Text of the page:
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Secondary Low-Water Fuel Cutoff Probe: Is It as Safe as You Think?

Print Date: 12/11/2017 5:08:05 AM

Steve Kalmbach

Steve Kalmbach has been involved in the boiler repair, maintenance, and service industry for 40 years. His company, Kasco, has been in operation for 28 years and has a National Board R Certificate of Authorization for repairs and alterations and an ASME S Certificate of Authorization controlled by their office in Golden, Colorado.  

Category : Design/Fabrication

Summary: This article was originally published in the Fall 2011 National Board BULLETIN. (2 printed pages)

 


 

Boiler inspectors, operators, and technicians have all seen them: secondary low-water fuel cutoff probes – the small box on top of a boiler with a probe extending into the boiler. The conduit leads down to a box with indicator lights and Test/Reset buttons. The Test button is pushed when the boiler is firing and the burner shuts down. Reset is pushed and the boiler operates again.

These are conductance-actuated controls. Conductance is an electrical term indicating how well electrical current moves through material. Material can be metallic or liquid, such as boiler water. After a current-sensing device senses current, it activates a set of relay contacts to allow operation of the burner. Unfortunately, most probe controllers cannot distinguish between: 1) current flow through boiler water; 2) a probe with a high resistance-to-ground short, or a short-to-ground equal to or less than the boiler water resistance; or 3) a direct short.
 
For probe installations using a wire for the probe and a separate single wire for the grounding connection at the probe holder, the simple mistake of misconnecting (or reverse connecting) the wires will cause the control to fail in an unsafe condition. In this case, the control will give a permissive signal to the burner without any water in the boiler. If some of the probe wiring does not have a high enough temperature rating for its location, it may affect the insulating capabilities of the wiring if the wiring is in contact with the hot boiler. And if the insulation is breached and has a resistance-to-ground equal to or less than the boiler water, the control will also sense this as current flow. A crack in the probe insulator or scale build-up between the probe and other conductive materials, such as boiler internals or piping, will also allow current flow.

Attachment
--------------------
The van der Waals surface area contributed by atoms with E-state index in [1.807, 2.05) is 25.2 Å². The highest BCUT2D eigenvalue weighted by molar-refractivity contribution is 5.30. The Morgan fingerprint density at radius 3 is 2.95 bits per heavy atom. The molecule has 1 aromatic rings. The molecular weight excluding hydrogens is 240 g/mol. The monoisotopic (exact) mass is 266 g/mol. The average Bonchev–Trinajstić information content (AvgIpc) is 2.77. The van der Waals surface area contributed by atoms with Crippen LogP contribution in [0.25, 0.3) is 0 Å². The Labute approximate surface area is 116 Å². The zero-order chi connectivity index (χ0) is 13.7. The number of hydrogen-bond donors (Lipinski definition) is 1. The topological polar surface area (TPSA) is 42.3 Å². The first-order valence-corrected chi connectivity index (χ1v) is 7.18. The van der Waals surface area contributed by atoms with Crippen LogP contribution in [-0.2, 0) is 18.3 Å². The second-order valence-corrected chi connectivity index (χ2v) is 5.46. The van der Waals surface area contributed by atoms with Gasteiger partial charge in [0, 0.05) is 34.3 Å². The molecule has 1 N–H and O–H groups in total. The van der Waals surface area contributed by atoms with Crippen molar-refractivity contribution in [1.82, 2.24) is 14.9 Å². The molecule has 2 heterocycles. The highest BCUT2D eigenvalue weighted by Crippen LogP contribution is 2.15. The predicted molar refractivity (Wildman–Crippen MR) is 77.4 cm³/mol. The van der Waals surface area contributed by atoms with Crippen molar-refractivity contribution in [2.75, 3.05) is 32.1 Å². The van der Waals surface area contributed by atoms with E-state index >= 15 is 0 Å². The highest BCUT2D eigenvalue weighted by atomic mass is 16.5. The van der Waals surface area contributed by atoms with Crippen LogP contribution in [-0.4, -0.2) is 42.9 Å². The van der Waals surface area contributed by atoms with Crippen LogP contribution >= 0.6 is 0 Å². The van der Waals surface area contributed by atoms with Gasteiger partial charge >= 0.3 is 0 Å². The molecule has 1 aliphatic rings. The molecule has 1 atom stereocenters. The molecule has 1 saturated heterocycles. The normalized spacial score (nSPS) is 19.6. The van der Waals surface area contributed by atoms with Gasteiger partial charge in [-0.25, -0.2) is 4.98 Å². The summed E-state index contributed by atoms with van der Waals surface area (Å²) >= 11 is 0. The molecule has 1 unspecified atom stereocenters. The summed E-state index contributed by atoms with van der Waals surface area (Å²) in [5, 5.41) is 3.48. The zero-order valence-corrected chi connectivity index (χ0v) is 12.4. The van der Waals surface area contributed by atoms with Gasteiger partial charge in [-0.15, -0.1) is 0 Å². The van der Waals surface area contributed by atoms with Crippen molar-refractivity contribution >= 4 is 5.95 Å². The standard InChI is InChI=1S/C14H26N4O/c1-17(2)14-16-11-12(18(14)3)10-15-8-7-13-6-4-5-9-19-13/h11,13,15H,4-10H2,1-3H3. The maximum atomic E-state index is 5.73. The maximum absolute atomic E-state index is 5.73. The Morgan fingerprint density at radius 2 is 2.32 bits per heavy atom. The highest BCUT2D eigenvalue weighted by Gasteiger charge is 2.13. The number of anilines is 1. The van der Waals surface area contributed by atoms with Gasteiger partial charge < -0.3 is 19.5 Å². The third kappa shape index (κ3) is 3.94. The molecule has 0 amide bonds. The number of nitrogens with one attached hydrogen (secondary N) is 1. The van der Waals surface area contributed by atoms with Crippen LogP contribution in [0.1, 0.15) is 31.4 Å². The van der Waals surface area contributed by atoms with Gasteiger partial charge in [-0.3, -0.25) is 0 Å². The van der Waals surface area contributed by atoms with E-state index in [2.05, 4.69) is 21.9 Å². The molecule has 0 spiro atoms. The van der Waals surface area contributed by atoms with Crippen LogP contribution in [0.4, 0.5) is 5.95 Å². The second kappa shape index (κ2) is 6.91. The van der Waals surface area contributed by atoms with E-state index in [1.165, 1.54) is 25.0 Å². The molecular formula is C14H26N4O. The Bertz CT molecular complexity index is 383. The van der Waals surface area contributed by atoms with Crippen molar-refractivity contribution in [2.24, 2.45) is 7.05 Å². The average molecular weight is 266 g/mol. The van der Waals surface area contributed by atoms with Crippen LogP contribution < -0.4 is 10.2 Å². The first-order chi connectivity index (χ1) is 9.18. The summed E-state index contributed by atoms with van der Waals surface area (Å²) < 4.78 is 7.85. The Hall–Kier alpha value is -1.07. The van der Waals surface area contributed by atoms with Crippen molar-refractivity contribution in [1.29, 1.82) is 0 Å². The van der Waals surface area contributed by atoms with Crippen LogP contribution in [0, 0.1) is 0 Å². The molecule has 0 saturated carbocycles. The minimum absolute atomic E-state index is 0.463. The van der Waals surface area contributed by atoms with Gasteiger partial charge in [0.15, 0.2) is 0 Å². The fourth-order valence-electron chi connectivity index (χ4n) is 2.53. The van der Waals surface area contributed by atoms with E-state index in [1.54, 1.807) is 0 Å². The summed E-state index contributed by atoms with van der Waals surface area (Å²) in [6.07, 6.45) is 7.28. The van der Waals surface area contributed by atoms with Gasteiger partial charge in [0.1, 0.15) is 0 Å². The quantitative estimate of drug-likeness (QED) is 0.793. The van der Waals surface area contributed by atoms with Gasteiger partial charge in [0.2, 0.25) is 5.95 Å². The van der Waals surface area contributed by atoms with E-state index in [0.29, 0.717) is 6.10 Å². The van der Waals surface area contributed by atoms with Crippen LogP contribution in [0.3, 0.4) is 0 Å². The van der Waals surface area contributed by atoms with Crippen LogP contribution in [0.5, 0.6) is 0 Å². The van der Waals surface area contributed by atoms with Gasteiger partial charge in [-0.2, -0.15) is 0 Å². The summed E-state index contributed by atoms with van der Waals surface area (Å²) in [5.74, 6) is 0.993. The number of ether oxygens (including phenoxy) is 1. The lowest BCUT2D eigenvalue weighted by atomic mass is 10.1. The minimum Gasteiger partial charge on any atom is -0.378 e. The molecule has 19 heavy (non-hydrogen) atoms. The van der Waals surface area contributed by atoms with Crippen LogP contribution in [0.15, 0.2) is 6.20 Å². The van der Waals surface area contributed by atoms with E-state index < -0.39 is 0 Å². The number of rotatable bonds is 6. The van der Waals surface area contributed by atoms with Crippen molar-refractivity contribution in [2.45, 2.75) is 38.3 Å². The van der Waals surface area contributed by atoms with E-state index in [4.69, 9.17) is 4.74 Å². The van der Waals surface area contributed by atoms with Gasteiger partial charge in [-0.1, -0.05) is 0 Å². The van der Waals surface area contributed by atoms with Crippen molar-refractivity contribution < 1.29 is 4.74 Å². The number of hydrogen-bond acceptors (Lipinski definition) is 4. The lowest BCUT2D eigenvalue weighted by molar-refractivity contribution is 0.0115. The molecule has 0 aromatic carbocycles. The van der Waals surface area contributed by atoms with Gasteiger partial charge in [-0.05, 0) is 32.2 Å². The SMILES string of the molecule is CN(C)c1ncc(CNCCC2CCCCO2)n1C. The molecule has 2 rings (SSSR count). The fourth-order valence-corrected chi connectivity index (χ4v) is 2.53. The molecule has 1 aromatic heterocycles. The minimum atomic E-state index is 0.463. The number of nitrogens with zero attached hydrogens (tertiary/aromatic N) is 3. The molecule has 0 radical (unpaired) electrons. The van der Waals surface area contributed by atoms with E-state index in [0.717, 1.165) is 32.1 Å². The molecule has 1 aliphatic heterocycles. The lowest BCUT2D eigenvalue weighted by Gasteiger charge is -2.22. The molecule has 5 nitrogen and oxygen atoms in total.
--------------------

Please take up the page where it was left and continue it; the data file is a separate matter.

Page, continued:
The ASME CSD-1 code, Controls and Safety Devices for Automatically Fired Boilers, and the National Board Inspection Code, Part 1, Installationrequire a low-water fuel cutoff. Low-water fuel cutoffs are usually mounted to the boiler externally, making them easily tested. These codes may require a second low-water fuel cutoff, but they do not specify whether it is internally or externally mounted. CSD-1 requires that “each cutoff device shall be installed to prevent startup and cutoff the boiler fuel or energy supply automatically when the surface of the water falls to a level not lower than the lowest visible part of the gage glass.” Boilers shall not be operated when the water level is not visible in the gage glass.